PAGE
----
Memory element 31 provides the values of control bits 31 a and 31 b on path 34 to algorithm processor 38 as a mode select signal which specifies the operating state in which processor 38 is to perform. In the present embodiment memory element 31 can designate four different operating states accordingly as control bits 31 a and 31 b are each set to 0 or 1. Each of these operating states corresponds to a unique algorithm which algorithm processor 38 performs. Each algorithm may be implemented as a unique set of operating instructions for execution by algorithm processor 38, or may simply specify a different set of operating parameters for the same set of operating instructions. It is entirely possible to provide a means for selecting or altering the value of a third bit as well. In such a case, it may be necessary to indicate the start of each time interval during which switch 25 should be operated to effect such a change. This indication can be for example, a flash of light from an LED 36.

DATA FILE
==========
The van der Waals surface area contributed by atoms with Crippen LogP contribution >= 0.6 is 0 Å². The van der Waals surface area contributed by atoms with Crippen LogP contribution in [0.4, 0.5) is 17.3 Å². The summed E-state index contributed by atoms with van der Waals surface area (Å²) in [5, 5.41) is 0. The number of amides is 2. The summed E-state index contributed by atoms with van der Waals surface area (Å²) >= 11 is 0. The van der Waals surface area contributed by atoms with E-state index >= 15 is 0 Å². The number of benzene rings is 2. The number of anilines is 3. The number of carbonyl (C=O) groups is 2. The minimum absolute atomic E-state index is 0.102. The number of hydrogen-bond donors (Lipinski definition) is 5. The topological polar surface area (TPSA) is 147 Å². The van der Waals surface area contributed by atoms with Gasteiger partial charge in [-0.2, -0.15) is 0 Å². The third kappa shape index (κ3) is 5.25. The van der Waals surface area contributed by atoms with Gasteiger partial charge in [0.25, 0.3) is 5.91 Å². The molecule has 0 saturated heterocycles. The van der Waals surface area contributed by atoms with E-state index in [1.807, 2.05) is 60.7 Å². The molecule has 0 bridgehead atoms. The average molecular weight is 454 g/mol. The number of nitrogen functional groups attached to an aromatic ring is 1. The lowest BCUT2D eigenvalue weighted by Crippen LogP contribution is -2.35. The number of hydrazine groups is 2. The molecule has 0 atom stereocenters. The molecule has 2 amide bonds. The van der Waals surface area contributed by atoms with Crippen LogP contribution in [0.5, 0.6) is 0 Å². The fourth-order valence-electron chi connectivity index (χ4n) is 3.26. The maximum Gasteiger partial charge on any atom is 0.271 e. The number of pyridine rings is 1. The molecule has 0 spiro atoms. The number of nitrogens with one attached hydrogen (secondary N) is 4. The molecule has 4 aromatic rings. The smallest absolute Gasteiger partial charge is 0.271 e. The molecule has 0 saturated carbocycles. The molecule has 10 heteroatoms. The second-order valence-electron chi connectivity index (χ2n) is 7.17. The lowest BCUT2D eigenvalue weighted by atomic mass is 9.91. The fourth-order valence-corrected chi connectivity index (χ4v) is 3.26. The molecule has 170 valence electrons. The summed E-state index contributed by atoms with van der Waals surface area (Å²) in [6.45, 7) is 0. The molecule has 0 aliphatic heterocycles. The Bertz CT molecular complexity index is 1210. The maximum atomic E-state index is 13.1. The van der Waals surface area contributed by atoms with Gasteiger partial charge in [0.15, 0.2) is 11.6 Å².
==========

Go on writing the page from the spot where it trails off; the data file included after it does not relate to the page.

Algorithm processor 38 receives the mode select signal from memory element 31 and performs in the operating mode specified by the control bit 31 a and 31 b values encoded in the mode select signal. In a preferred embodiment, algorithm processor 38 performs each of the operating states by executing one or more sequences of instructions. In such a processor, execution of instructions for an operating mode can commence at an entry point in the instruction sequence selected according to the control bit values in the mode select signal. Output path 41 represents what may be several individual control signals from algorithm processor 38 and which affect operation of the burner or other controlled system. In the embodiment shown in FIG. 1, the delay introduced by delay element 35 assures that processor 38 does not begin operation until any changed value of control bit 31 b is available on path 34 at the time execution of an operating mode begins.